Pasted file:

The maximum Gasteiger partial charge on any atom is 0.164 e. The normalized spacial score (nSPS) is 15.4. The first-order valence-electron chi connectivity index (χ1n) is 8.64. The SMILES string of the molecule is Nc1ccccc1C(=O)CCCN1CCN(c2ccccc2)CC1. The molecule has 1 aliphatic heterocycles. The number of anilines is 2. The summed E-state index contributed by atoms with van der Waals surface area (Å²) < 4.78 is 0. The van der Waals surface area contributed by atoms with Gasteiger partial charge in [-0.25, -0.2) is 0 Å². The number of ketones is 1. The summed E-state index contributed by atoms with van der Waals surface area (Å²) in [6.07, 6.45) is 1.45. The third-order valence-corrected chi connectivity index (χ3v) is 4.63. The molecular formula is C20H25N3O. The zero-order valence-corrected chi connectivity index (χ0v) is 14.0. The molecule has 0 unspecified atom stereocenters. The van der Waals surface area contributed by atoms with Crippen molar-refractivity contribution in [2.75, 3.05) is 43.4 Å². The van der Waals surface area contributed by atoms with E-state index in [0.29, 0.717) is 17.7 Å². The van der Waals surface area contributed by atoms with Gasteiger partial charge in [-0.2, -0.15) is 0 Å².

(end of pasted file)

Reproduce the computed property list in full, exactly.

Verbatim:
The maximum Gasteiger partial charge on any atom is 0.164 e. The normalized spacial score (nSPS) is 15.4. The first-order valence-electron chi connectivity index (χ1n) is 8.64. The SMILES string of the molecule is Nc1ccccc1C(=O)CCCN1CCN(c2ccccc2)CC1. The molecule has 1 aliphatic heterocycles. The number of anilines is 2. The summed E-state index contributed by atoms with van der Waals surface area (Å²) < 4.78 is 0. The van der Waals surface area contributed by atoms with Gasteiger partial charge in [-0.25, -0.2) is 0 Å². The number of ketones is 1. The summed E-state index contributed by atoms with van der Waals surface area (Å²) in [6.07, 6.45) is 1.45. The third-order valence-corrected chi connectivity index (χ3v) is 4.63. The molecular formula is C20H25N3O. The zero-order valence-corrected chi connectivity index (χ0v) is 14.0. The molecule has 0 unspecified atom stereocenters. The van der Waals surface area contributed by atoms with Crippen molar-refractivity contribution in [2.75, 3.05) is 43.4 Å². The van der Waals surface area contributed by atoms with E-state index in [0.29, 0.717) is 17.7 Å². The van der Waals surface area contributed by atoms with Gasteiger partial charge in [-0.2, -0.15) is 0 Å².